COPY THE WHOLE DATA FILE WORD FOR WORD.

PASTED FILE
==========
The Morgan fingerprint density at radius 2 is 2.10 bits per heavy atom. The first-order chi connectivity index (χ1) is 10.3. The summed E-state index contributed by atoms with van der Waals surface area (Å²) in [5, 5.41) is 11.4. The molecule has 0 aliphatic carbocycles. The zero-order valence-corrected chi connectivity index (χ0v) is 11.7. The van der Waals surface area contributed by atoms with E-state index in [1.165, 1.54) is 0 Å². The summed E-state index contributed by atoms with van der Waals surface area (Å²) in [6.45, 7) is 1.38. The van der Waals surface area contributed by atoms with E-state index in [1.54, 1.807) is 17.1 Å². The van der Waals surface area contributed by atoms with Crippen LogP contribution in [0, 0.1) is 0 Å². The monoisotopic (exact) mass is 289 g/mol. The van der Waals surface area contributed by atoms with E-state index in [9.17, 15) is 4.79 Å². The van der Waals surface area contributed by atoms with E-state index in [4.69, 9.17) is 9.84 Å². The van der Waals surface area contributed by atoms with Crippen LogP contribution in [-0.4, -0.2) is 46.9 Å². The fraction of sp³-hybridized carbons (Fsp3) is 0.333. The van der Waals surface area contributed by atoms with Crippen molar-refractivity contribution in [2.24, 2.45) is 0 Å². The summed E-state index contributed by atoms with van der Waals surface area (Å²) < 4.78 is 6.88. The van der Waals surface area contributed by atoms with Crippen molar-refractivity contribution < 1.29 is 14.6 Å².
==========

The Morgan fingerprint density at radius 2 is 2.10 bits per heavy atom. The first-order chi connectivity index (χ1) is 10.3. The summed E-state index contributed by atoms with van der Waals surface area (Å²) in [5, 5.41) is 11.4. The molecule has 0 aliphatic carbocycles. The zero-order valence-corrected chi connectivity index (χ0v) is 11.7. The van der Waals surface area contributed by atoms with E-state index in [1.165, 1.54) is 0 Å². The summed E-state index contributed by atoms with van der Waals surface area (Å²) in [6.45, 7) is 1.38. The van der Waals surface area contributed by atoms with E-state index in [1.54, 1.807) is 17.1 Å². The van der Waals surface area contributed by atoms with Crippen LogP contribution in [0, 0.1) is 0 Å². The monoisotopic (exact) mass is 289 g/mol. The van der Waals surface area contributed by atoms with E-state index in [9.17, 15) is 4.79 Å². The van der Waals surface area contributed by atoms with E-state index in [4.69, 9.17) is 9.84 Å². The van der Waals surface area contributed by atoms with Crippen LogP contribution in [-0.4, -0.2) is 46.9 Å². The fraction of sp³-hybridized carbons (Fsp3) is 0.333. The van der Waals surface area contributed by atoms with Crippen molar-refractivity contribution in [2.24, 2.45) is 0 Å². The summed E-state index contributed by atoms with van der Waals surface area (Å²) < 4.78 is 6.88. The van der Waals surface area contributed by atoms with Crippen molar-refractivity contribution < 1.29 is 14.6 Å².